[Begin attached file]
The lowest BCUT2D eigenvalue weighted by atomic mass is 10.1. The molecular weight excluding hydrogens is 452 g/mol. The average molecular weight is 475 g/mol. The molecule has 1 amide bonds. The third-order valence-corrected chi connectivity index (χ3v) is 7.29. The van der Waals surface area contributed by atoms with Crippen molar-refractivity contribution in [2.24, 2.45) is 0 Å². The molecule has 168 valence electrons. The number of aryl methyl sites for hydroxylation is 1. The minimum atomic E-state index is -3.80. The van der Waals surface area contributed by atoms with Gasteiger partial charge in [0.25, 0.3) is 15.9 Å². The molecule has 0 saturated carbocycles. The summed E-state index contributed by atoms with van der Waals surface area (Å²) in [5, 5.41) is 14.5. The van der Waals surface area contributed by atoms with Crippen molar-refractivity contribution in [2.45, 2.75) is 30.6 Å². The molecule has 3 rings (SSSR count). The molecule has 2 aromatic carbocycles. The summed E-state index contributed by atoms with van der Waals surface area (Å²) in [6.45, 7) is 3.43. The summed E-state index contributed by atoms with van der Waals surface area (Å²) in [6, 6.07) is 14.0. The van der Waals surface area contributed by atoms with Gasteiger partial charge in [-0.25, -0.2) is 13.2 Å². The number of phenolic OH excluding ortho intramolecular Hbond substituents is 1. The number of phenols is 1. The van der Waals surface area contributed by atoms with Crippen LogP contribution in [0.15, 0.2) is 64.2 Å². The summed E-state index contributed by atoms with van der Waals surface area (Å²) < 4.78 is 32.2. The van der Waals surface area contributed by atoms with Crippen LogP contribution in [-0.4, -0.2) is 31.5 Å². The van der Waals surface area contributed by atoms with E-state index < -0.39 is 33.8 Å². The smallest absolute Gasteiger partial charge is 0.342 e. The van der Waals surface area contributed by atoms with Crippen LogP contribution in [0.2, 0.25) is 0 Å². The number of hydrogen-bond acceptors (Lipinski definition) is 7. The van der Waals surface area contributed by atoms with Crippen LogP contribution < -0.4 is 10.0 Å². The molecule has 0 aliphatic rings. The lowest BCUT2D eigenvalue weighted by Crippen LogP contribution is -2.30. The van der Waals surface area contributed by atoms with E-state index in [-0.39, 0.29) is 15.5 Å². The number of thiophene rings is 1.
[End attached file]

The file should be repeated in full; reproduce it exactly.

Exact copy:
The lowest BCUT2D eigenvalue weighted by atomic mass is 10.1. The molecular weight excluding hydrogens is 452 g/mol. The average molecular weight is 475 g/mol. The molecule has 1 amide bonds. The third-order valence-corrected chi connectivity index (χ3v) is 7.29. The van der Waals surface area contributed by atoms with Crippen molar-refractivity contribution in [2.24, 2.45) is 0 Å². The molecule has 168 valence electrons. The number of aryl methyl sites for hydroxylation is 1. The minimum atomic E-state index is -3.80. The van der Waals surface area contributed by atoms with Gasteiger partial charge in [0.25, 0.3) is 15.9 Å². The molecule has 0 saturated carbocycles. The summed E-state index contributed by atoms with van der Waals surface area (Å²) in [5, 5.41) is 14.5. The van der Waals surface area contributed by atoms with Crippen molar-refractivity contribution in [2.45, 2.75) is 30.6 Å². The molecule has 3 rings (SSSR count). The molecule has 2 aromatic carbocycles. The summed E-state index contributed by atoms with van der Waals surface area (Å²) in [6.45, 7) is 3.43. The summed E-state index contributed by atoms with van der Waals surface area (Å²) in [6, 6.07) is 14.0. The van der Waals surface area contributed by atoms with Gasteiger partial charge in [-0.25, -0.2) is 13.2 Å². The number of phenolic OH excluding ortho intramolecular Hbond substituents is 1. The number of phenols is 1. The van der Waals surface area contributed by atoms with Crippen LogP contribution in [0.15, 0.2) is 64.2 Å². The summed E-state index contributed by atoms with van der Waals surface area (Å²) < 4.78 is 32.2. The van der Waals surface area contributed by atoms with Crippen LogP contribution in [-0.4, -0.2) is 31.5 Å². The van der Waals surface area contributed by atoms with E-state index < -0.39 is 33.8 Å². The smallest absolute Gasteiger partial charge is 0.342 e. The van der Waals surface area contributed by atoms with Crippen LogP contribution in [0.2, 0.25) is 0 Å². The number of hydrogen-bond acceptors (Lipinski definition) is 7. The van der Waals surface area contributed by atoms with Crippen LogP contribution < -0.4 is 10.0 Å². The molecule has 0 aliphatic rings. The lowest BCUT2D eigenvalue weighted by Crippen LogP contribution is -2.30. The van der Waals surface area contributed by atoms with E-state index in [-0.39, 0.29) is 15.5 Å². The number of thiophene rings is 1.